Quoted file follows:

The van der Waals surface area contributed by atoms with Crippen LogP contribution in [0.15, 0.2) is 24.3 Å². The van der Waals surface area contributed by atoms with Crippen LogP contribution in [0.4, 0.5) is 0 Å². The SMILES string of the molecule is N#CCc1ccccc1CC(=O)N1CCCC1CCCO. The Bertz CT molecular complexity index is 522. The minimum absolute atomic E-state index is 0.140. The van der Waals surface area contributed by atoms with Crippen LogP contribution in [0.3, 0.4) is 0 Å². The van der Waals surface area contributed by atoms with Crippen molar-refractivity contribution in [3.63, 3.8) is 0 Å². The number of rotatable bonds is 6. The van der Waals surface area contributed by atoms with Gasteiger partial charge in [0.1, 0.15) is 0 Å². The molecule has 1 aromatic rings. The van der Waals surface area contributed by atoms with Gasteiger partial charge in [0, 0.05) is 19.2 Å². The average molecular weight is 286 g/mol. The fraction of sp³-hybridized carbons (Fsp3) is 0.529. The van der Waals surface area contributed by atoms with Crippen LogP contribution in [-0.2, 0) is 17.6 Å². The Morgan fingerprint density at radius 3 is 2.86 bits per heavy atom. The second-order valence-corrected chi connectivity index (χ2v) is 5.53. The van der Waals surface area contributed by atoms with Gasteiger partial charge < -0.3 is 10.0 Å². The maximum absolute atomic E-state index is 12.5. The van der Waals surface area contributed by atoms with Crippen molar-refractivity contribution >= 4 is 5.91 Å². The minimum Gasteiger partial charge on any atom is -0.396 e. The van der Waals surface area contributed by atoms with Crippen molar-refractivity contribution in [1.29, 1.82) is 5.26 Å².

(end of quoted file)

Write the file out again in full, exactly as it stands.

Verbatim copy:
The van der Waals surface area contributed by atoms with Crippen LogP contribution in [0.15, 0.2) is 24.3 Å². The van der Waals surface area contributed by atoms with Crippen LogP contribution in [0.4, 0.5) is 0 Å². The SMILES string of the molecule is N#CCc1ccccc1CC(=O)N1CCCC1CCCO. The Bertz CT molecular complexity index is 522. The minimum absolute atomic E-state index is 0.140. The van der Waals surface area contributed by atoms with Crippen LogP contribution in [0.3, 0.4) is 0 Å². The van der Waals surface area contributed by atoms with Crippen molar-refractivity contribution in [3.63, 3.8) is 0 Å². The number of rotatable bonds is 6. The van der Waals surface area contributed by atoms with Gasteiger partial charge in [0.1, 0.15) is 0 Å². The molecule has 1 aromatic rings. The van der Waals surface area contributed by atoms with Gasteiger partial charge in [0, 0.05) is 19.2 Å². The average molecular weight is 286 g/mol. The fraction of sp³-hybridized carbons (Fsp3) is 0.529. The van der Waals surface area contributed by atoms with Crippen LogP contribution in [-0.2, 0) is 17.6 Å². The Morgan fingerprint density at radius 3 is 2.86 bits per heavy atom. The second-order valence-corrected chi connectivity index (χ2v) is 5.53. The van der Waals surface area contributed by atoms with Gasteiger partial charge < -0.3 is 10.0 Å². The maximum absolute atomic E-state index is 12.5. The van der Waals surface area contributed by atoms with Crippen molar-refractivity contribution >= 4 is 5.91 Å². The minimum Gasteiger partial charge on any atom is -0.396 e. The van der Waals surface area contributed by atoms with Crippen molar-refractivity contribution in [1.29, 1.82) is 5.26 Å².